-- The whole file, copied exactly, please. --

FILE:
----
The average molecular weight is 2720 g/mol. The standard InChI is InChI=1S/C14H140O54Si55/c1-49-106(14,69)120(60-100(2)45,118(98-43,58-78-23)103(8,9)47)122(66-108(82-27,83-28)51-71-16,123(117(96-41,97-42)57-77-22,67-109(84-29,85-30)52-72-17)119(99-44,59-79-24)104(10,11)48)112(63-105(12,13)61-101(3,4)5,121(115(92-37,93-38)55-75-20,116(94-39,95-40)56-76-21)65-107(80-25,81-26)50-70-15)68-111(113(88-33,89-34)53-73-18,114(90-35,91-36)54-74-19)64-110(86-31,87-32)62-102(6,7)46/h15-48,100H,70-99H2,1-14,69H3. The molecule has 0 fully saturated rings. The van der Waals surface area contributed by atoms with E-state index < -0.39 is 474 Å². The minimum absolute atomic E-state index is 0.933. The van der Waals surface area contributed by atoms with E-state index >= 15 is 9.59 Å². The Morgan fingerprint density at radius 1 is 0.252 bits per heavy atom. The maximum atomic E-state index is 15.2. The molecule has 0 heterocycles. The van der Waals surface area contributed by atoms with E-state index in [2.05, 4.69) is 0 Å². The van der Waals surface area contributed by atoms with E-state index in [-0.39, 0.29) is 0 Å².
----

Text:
The average molecular weight is 2720 g/mol. The standard InChI is InChI=1S/C14H140O54Si55/c1-49-106(14,69)120(60-100(2)45,118(98-43,58-78-23)103(8,9)47)122(66-108(82-27,83-28)51-71-16,123(117(96-41,97-42)57-77-22,67-109(84-29,85-30)52-72-17)119(99-44,59-79-24)104(10,11)48)112(63-105(12,13)61-101(3,4)5,121(115(92-37,93-38)55-75-20,116(94-39,95-40)56-76-21)65-107(80-25,81-26)50-70-15)68-111(113(88-33,89-34)53-73-18,114(90-35,91-36)54-74-19)64-110(86-31,87-32)62-102(6,7)46/h15-48,100H,70-99H2,1-14,69H3. The molecule has 0 fully saturated rings. The van der Waals surface area contributed by atoms with E-state index < -0.39 is 474 Å². The minimum absolute atomic E-state index is 0.933. The van der Waals surface area contributed by atoms with E-state index >= 15 is 9.59 Å². The Morgan fingerprint density at radius 1 is 0.252 bits per heavy atom. The maximum atomic E-state index is 15.2. The molecule has 0 heterocycles. The van der Waals surface area contributed by atoms with E-state index in [2.05, 4.69) is 0 Å². The van der Waals surface area contributed by atoms with E-state index in [-0.39, 0.29) is 0 Å².